How To Say I Love You In Japanese!

by Megan Taylor Stephens

There are some words and phrases that don’t translate easily from one language to another. Love in Japanese is one of those concepts. The concept of love exists for everyone, but how to say I love you in Japanese is quite different than in English.

Romantic love is called ai () in Japanese. However, compared to the West, it’s not as common to utter the phrase “I love you” (ai shiteru, ai shitemasu). Nowadays, perhaps due to globalism and the spread of Western media, Japanese parents say “I love you” (ai shiteru) to their children more than in the past, and some couples are doing the same. But for most, it’s too heavy or too awkward to say. Saying “I love you” in English instead of Japanese is a good work around for shy people.

Another word for love is koi (). Koi has a more passionate connotation than ai and is usually reserved for phrases like koibito (恋人), which translates to “lover” or “sweetheart.” There are other ways to convey love in Japanese that are subtler than ai and koi. So how does one typically say “I love you” in Japanese? 

How To Say I Love You In Japanese

Ways to Say I Love You in Japanese

The verb suki (好き) can mean “like” or “love.” To say suki desu or suki da is a common way to convey “I love you” in Japanese. In English, “I like you” said in a new relationship can be taken as a platonic or a romantic statement. In Japanese, it has a more lovey dovey connotation, but can be said in a light and casual way too. Another variant of suki is the phrase “really like,” or daisuki (大好き) as a way to make the love more emphatic.  To be honest, however, daisuki is usually reserved for objects or food, like puppies or sushi.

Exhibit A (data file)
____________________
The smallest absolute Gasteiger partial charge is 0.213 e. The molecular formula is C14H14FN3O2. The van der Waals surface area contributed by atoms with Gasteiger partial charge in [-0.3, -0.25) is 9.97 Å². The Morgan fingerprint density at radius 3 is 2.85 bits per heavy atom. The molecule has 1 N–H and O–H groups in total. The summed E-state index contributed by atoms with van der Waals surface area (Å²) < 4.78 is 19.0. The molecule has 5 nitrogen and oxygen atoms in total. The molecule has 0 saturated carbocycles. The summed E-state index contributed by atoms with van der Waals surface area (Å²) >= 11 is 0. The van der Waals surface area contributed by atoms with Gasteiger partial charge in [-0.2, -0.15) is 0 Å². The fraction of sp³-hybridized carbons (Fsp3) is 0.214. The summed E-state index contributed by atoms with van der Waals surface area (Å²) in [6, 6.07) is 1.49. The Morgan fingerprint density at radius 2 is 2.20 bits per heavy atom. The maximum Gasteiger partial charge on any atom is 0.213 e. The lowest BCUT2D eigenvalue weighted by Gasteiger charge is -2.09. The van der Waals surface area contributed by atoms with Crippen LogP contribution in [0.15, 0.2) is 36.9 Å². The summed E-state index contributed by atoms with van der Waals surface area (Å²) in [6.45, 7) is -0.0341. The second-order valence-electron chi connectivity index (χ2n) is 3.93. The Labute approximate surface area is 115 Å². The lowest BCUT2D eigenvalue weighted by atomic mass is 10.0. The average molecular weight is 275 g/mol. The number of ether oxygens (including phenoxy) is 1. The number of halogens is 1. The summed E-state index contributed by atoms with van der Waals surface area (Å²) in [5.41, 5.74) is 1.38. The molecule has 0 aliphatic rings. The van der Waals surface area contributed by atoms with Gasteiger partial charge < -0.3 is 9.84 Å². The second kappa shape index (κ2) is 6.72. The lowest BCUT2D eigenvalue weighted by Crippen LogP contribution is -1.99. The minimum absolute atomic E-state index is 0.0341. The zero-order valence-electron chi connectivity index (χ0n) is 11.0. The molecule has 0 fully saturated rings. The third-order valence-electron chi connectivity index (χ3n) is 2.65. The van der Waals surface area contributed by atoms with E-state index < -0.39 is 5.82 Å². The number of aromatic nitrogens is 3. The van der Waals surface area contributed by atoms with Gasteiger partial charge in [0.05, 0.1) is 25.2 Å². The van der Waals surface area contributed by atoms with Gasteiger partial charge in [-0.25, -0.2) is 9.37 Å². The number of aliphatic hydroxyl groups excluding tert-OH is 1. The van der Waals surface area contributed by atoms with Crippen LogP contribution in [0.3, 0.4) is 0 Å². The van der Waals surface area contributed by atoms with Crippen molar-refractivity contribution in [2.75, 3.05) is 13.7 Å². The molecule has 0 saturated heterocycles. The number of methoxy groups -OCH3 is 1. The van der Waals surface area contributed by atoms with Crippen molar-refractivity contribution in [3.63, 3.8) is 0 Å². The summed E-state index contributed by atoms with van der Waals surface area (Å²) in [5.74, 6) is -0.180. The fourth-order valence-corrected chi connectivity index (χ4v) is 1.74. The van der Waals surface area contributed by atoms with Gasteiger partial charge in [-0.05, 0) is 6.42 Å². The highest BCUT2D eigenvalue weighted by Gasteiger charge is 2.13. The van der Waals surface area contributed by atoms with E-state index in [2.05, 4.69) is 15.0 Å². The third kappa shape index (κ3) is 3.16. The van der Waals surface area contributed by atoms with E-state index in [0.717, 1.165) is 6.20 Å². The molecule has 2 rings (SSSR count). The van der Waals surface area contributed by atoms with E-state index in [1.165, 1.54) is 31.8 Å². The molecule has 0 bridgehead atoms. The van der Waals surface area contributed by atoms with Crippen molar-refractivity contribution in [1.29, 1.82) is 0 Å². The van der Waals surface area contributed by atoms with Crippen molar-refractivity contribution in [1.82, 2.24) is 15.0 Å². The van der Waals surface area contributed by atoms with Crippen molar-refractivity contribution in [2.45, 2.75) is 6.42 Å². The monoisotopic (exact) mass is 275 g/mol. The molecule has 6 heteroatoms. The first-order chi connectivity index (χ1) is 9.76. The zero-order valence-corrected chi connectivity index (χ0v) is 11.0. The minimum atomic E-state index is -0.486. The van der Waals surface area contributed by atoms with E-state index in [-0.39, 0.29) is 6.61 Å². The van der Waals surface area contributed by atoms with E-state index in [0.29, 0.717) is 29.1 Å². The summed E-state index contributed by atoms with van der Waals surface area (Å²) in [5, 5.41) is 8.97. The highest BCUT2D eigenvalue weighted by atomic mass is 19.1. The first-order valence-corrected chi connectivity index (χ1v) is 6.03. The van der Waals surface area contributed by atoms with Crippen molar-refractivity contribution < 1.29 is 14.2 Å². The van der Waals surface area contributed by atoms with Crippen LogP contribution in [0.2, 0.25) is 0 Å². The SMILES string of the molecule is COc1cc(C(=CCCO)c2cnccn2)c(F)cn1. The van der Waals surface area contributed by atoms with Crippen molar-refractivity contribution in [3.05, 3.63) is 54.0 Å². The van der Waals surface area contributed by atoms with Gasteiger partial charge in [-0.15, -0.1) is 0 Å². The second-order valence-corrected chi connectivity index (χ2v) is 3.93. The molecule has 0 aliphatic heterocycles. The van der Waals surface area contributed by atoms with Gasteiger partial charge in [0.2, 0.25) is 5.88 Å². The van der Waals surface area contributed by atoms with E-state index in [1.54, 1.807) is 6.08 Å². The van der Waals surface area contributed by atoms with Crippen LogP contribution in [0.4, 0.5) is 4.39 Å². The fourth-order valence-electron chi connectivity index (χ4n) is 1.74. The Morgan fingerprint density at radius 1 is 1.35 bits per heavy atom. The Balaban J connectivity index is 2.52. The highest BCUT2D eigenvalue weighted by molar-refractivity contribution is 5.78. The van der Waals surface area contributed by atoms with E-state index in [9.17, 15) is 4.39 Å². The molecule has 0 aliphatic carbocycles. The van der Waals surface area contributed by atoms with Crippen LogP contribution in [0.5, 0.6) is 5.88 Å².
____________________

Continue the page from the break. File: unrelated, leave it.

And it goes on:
Love Through Food

Speaking of food, in Japanese culture it is customary to show one’s loyalty and appreciation by giving a gift of high-end Japanese snacks. Often, the packaging is as gorgeous and intricate as the product inside. And the act of giving a special gift picked out just for the recipient is itself a powerful message of love in Japanese.

Japanese Snacks Handmade Candy Gift Box

For example, I love you in Japanese might mean sending someone this Handmade Candy Gift Box , which contains traditional little hard candies in enticing flavors such as mikan (Mandarin orange), kaki (persimmon), sakura (cherry blossom), and yuzu sake. Your loved one might swoon over a Fuubian Gift Box: Langue De Chat Cookies, which are delectable French-inspired butter cookies with fluffy fillings such as strawberry parfait, cream soda, sweet potato, and chocolate banana.

For those who prefer savory Japanese snacks, a gift of Tokyo Peasen Crackers  is perfect. Peasen (a word combing “peanuts” with “senbei”) is a light, crispy rice cracker made from mochi rice and peanuts. This traditional collection includes flavors such as citrus yuzu kiri, shichimi pepper, bonito, and aosa seaweed. A special occasion gift that is sure to impress is the Hatsuho Seika Gift Box: Petit Rice Crackers. It is an artistic arrangement of elevated rice crackers in these varieties: ume (sour plum), ayu (Japanese sweetfish), maple, konoha (foliage-shaped), matsutake mushroom, sakura (cherry blossom), and black pepper soramame.

The Best Way to Say I Love You in Japanese

Love exists in all languages. Culturally, affection may not always be expressed the same way from country to country or generation to generation. Different people also have different love languages as part of their individual personality. How to say I love you in Japanese can be as simple as choosing a special gift from the heart, such as top-quality traditional Japanese snacks in aesthetically pleasing packages. In fact, forget language; food might be the best way to communicate the complicated notion of love.

For an abundant selection of Japanese snacks delivered to your door, check out For a variety of other food products and recipes, head over to, an online Asian grocery store.

By Megan Taylor Stephens

Want to learn more Japanese? Watch this video!

Author Bio

Megan Taylor Stephens interest in the Japanese language, culture, and food goes way back. She was a Japanese exchange student in high school. Then she studied Japanese and linguistics in college, returned to Japan to work through the JET program (Coordinator of International Relations), and was an interpreter and translator for a while. Megan taught English as a Foreign Language in Japan and other countries before getting a Master's degree in ESL and becoming an ESL teacher. She then pivoted to becoming a school-based speech-language pathologist, so still gets to be immersed in the field of applied linguistics and loves working with bilingual students. Megan enjoys writing on the side for companies like Bokksu. A love of language, culture, travel, food, and learning never dies, it only gets more intense--just like cravings for ramen and Pocky!